The Magecart Seal of Approval: Card-Skimming Group Executes Scaled Supply Chain Attack on Shopper Approved


October 9, 2018, Yonathan Klijnsma

Over the past several months, we’ve published four reports on the digital credit card-skimming activities of Magecart—mainly regarding significant breaches like Ticketmaster, British Airways, and Newegg. In every publication, we noted that the six groups under Magecart have ramped up their operations, becoming more clever, and in many cases, sophisticated, with each attack.

However, a particularly problematic aspect of Magecart activities is that due to a general lack of visibility into the code running on most e-commerce sites, site owners and consumers are generally unaware when the third party’s code on that checkout page into which they’re entering their payment information has been compromised with Magecart’s skimming code.

In this blog, we’re disclosing what could have been another sizable Magecart attack against Shopper Approved, a customer rating plugin that integrates with thousands of e-commerce sites, had it not been for a few recent industry trends and fast detection and notification by RiskIQ. Below, we’ll provide analysis of this new attack and provide detail of when the Magecart attackers added the skimmer, where they added it, and the scope of affected websites.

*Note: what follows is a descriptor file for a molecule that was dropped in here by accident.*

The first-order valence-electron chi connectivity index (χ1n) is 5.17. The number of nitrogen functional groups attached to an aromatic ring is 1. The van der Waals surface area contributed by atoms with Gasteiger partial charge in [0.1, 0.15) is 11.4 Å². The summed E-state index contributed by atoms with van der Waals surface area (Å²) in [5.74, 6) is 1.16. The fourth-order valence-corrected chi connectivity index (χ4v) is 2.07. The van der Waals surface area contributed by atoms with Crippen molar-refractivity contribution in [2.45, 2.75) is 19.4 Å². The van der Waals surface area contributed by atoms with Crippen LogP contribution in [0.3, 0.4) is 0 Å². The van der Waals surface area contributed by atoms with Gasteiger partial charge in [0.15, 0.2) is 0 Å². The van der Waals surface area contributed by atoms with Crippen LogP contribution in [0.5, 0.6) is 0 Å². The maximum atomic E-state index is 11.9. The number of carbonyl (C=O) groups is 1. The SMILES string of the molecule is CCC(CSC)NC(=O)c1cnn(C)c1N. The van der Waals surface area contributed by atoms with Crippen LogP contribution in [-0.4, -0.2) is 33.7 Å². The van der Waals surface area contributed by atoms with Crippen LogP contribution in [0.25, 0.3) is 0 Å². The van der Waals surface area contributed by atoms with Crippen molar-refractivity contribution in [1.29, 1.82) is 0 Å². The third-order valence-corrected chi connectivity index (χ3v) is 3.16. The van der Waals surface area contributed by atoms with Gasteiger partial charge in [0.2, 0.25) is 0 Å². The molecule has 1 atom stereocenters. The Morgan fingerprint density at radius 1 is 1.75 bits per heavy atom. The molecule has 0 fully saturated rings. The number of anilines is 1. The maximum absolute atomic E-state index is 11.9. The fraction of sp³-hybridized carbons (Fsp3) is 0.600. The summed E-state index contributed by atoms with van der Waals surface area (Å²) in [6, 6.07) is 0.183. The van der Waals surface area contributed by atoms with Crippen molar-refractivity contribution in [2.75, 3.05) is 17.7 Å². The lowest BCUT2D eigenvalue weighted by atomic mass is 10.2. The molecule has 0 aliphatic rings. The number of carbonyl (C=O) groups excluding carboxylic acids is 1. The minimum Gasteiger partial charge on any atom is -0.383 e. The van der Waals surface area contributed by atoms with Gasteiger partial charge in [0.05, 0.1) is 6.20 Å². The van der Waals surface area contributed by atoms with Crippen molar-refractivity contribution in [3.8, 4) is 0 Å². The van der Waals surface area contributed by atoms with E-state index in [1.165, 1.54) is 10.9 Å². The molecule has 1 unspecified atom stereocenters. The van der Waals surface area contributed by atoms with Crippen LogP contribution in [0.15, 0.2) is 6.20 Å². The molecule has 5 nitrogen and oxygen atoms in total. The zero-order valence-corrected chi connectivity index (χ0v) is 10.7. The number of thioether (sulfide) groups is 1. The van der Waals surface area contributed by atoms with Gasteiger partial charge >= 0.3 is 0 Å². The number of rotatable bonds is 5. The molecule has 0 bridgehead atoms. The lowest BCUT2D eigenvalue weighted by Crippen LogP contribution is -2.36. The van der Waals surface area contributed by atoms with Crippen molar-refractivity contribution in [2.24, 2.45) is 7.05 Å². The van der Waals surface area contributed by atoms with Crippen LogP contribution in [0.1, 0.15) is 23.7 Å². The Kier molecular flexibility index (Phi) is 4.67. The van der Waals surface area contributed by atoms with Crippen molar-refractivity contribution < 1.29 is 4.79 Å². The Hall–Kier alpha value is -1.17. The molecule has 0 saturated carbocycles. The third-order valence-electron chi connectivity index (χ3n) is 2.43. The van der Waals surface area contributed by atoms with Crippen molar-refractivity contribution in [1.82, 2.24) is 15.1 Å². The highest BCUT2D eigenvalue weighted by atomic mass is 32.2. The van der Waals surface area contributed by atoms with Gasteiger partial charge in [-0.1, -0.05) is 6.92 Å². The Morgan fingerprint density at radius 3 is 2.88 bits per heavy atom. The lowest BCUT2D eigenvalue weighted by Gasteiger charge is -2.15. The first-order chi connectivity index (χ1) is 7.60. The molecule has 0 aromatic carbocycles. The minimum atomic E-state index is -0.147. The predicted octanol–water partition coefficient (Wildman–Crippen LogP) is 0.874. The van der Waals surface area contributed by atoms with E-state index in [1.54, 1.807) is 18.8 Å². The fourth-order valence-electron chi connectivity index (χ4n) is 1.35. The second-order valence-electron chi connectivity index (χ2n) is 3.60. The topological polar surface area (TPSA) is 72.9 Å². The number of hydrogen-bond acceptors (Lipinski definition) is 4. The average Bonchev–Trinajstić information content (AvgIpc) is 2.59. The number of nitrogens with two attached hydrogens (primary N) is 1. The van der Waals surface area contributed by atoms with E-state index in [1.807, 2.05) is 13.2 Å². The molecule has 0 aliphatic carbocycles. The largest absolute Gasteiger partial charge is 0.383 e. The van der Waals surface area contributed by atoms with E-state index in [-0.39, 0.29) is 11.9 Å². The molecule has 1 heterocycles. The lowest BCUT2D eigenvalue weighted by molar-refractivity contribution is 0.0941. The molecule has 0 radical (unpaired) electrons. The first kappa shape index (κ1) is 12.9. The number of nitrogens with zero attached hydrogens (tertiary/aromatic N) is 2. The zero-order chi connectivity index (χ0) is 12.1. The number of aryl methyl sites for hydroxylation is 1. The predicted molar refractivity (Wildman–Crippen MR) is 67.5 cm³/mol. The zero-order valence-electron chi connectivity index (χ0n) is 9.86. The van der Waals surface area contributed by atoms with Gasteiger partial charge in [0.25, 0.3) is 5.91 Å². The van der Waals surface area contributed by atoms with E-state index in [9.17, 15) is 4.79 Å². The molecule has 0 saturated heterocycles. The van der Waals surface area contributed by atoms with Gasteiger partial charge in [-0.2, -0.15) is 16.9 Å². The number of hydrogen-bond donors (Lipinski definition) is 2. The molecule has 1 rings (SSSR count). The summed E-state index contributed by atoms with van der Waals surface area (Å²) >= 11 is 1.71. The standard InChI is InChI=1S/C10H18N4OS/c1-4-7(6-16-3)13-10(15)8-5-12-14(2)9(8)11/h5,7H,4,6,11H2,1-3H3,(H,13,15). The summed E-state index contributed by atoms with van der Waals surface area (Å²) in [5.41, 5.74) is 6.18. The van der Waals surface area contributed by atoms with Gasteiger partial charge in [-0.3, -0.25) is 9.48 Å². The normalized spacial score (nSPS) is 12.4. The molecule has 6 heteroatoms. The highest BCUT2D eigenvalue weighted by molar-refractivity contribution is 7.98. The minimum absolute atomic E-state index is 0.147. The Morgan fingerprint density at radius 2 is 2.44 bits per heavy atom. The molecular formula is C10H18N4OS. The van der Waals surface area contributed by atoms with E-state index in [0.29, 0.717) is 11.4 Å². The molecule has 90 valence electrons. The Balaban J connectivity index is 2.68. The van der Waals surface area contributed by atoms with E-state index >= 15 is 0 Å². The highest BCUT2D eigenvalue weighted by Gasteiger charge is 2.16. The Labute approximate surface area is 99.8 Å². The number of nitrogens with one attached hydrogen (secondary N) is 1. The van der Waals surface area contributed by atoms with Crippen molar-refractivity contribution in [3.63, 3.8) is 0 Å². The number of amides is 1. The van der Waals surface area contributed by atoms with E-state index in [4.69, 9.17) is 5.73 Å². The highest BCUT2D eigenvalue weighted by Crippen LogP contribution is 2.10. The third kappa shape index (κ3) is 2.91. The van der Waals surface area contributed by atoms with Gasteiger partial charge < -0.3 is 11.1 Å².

Investigation

Similar to the attack against Ticketmaster, this attack did not impact a single store directly. Instead, it attempted to skim payment information from multiple online stores at once by compromising a widely used third party. In this case, the actors compromised Shopper Approved, an organization that provides rating seals for online stores.

Early on the morning of September 15th, RiskIQ received an incident notification regarding Magecart. Although we’re notified hourly, this domain (and affected URL) caught our eye. Here is the incident detailing:

We'll analyze what could have been another big Magecart attack against Shopper Approved, a customer rating plugin found on thousands of e-commerce sites.

Fig-1 Magecart incident inside RiskIQ

Opening the associated page in the crawl data, we immediately see the Magecart skimmer in the code. Here is what the normal certificate.js file for Shopper Approved looks like:

We'll analyze what could have been another big Magecart attack against Shopper Approved, a customer rating plugin found on thousands of e-commerce sites.